Mosquito-Borne Virus Spikes in Western Hemisphere

Chikungunya virus spreading rapidly in Caribbean but not likely to cause large US outbreak

/ Author:  / Reviewed by: Joseph V. Madia, MD Beth Bolt, RPh

(RxWiki News) In the previous months, chikungunya cases have spiked in the Western Hemisphere. While locally transmitted cases have been confirmed in Florida, officials don't think the virus will spread rapidly in the US.

While the Centers for Disease Control and Prevention (CDC) reports that US territories have seen 221 chikungunya cases in 2014, only four locally acquired cases have been reported on the mainland, with the first two confirmed at the beginning of last month. All US cases have been in Florida.

But, since the first confirmed case in the Western Hemisphere in December 2013, the virus has spread quickly. The Pan American Health Organization reported more than 400,000 potential Western Hemisphere cases in late July.

"Avoid unnecessary exposure to mosquitoes."

Chikungunya is a virus spread to humans through infected mosquitoes and marked by fever and sometimes debilitating joint pain. While there isn't a cure for the disease, the symptoms usually subside within a few weeks. Some patients report lingering joint pain.

CDC epidemiologist Erin Staples, MD, PhD, told JAMA that the virus likely won't spread as far as it has elsewhere because Americans tend to spend less time outside and use screened doors and windows, reducing exposure to mosquitoes. She also said that the current outbreak is more prevalent in a type of mosquito that is not as common in the US.

Two types of mosquitoes can carry chikungunya: Aedes aegypti and Aedes albopictus. The current virus is mostly spread through the former, also known as the tiger mosquito, reports the Scientific American.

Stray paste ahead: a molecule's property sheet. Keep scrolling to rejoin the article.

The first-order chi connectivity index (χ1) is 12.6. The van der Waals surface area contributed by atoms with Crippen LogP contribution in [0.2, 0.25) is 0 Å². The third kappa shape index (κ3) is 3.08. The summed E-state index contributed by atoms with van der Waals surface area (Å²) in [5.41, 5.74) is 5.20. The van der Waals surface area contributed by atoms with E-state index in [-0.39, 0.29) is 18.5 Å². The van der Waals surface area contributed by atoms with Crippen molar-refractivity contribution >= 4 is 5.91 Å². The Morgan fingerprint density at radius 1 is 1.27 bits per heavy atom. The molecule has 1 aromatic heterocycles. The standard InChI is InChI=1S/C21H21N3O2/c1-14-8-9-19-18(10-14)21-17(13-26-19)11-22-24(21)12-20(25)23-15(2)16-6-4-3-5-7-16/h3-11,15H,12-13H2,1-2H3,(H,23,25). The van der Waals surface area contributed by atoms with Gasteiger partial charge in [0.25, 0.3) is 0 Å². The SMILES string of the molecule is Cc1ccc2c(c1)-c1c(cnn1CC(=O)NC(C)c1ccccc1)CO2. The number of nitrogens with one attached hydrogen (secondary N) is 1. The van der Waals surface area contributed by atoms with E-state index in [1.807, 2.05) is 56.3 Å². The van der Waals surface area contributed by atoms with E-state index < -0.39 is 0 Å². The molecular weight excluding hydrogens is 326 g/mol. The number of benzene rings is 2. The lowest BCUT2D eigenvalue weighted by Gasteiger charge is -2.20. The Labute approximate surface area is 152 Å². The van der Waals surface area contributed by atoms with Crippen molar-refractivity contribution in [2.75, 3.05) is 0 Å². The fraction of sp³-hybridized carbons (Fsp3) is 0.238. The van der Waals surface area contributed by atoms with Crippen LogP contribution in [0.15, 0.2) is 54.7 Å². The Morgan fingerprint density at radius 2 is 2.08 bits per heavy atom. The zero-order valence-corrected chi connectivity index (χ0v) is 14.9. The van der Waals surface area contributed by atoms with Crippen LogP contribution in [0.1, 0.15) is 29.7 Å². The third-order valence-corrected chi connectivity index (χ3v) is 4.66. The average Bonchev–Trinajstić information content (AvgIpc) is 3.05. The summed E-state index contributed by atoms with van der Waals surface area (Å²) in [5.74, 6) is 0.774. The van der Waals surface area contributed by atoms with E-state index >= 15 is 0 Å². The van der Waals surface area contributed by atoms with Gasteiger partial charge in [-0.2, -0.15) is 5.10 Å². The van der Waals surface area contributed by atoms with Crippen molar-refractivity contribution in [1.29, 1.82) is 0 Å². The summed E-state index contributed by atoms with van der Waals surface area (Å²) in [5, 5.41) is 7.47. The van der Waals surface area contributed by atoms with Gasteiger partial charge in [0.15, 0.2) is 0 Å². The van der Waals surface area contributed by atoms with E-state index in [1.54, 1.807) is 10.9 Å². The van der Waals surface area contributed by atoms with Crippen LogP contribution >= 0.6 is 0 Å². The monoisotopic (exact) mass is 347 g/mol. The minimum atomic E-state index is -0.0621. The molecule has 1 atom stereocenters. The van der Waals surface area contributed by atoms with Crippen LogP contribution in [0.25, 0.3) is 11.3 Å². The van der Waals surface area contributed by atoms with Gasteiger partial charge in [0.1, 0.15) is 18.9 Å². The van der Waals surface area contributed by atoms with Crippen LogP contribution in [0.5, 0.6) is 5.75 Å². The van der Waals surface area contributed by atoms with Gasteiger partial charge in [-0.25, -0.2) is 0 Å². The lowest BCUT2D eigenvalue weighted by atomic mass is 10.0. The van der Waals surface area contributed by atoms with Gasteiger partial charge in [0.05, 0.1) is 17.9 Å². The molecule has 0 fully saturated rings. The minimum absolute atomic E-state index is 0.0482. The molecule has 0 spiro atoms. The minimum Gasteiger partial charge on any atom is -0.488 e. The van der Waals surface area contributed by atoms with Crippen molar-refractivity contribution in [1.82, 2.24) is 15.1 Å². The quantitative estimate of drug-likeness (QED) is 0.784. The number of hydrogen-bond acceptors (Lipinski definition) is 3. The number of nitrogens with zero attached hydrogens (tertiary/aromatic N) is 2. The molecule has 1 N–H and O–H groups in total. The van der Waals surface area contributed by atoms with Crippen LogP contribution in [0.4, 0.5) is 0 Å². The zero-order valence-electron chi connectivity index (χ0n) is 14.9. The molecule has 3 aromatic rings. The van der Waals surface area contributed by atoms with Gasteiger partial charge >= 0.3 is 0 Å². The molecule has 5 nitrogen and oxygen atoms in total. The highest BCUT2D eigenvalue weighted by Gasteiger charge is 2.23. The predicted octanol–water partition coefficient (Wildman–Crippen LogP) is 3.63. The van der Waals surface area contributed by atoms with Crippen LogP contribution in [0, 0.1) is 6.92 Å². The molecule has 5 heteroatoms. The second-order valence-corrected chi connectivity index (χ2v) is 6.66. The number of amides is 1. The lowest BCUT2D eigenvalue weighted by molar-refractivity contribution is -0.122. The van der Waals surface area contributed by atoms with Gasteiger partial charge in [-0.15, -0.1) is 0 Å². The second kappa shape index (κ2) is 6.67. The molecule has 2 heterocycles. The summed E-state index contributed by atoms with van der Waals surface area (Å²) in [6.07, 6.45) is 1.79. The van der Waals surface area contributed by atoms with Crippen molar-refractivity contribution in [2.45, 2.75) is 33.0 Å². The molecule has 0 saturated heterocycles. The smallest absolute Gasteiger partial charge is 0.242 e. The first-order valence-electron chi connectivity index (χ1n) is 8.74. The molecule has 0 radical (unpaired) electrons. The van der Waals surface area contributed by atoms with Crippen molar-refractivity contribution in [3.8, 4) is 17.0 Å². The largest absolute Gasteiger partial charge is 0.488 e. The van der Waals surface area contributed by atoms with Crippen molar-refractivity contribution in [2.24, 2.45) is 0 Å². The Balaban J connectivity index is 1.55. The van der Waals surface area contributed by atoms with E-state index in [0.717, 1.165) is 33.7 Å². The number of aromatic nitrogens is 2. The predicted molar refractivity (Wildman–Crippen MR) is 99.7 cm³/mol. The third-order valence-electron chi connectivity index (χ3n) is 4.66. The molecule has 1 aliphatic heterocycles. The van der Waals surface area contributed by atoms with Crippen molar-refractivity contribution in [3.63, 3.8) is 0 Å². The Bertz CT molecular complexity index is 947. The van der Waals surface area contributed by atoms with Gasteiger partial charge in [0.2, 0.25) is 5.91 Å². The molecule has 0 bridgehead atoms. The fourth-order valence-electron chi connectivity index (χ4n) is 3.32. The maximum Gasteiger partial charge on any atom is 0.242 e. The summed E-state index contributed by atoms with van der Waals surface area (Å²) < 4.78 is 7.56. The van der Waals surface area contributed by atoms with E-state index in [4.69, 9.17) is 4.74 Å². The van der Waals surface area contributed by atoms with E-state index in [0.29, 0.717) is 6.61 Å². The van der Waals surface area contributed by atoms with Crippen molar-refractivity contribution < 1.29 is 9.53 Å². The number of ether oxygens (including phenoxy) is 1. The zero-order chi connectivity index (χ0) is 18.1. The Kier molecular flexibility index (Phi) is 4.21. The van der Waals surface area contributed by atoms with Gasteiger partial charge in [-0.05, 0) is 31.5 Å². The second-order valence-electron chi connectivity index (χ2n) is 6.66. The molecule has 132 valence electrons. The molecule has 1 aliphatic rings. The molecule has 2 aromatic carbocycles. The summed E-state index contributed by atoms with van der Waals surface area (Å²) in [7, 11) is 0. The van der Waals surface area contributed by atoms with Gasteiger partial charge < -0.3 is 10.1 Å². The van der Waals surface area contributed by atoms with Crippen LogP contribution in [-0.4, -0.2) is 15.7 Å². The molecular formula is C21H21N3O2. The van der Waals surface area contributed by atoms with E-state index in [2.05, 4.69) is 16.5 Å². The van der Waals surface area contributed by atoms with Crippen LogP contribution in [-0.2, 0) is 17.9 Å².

Despite the low number of locally transmitted cases in the US so far, the CDC reported 584 US cases Aug. 12. These patients likely became infected while traveling to the Caribbean or Central or South America.

Dr. Staples told JAMA that as much as 12 percent of the population of French Saint Martin in the Caribbean has been infected with chikungunya.

Ann Powers, PhD, chief of the CDC's Alphavirus Laboratory, said travelers returning to the US from high-risk areas raise the chances of a US outbreak.

"Many U.S. travelers visit countries where chikungunya virus is found," she said on the CDC website. "Therefore, we expected that chikungunya would not be restricted to regions south of the continental United States. The more American tourists return home from these areas with chikungunya virus in their blood, the higher the risk of outbreaks here."

According to a recent JAMA article, Florida typically reports one case of chikungunya from travel per year. So far this year, that number is up to more than 80.

Those living in areas where chikungunya has been reported can help prevent its spread by using insect repellent, wearing long pants and sleeves and checking window and door screens for holes, says the Florida Department of Health.

Review Date: 
August 14, 2014
Last Updated:
August 15, 2014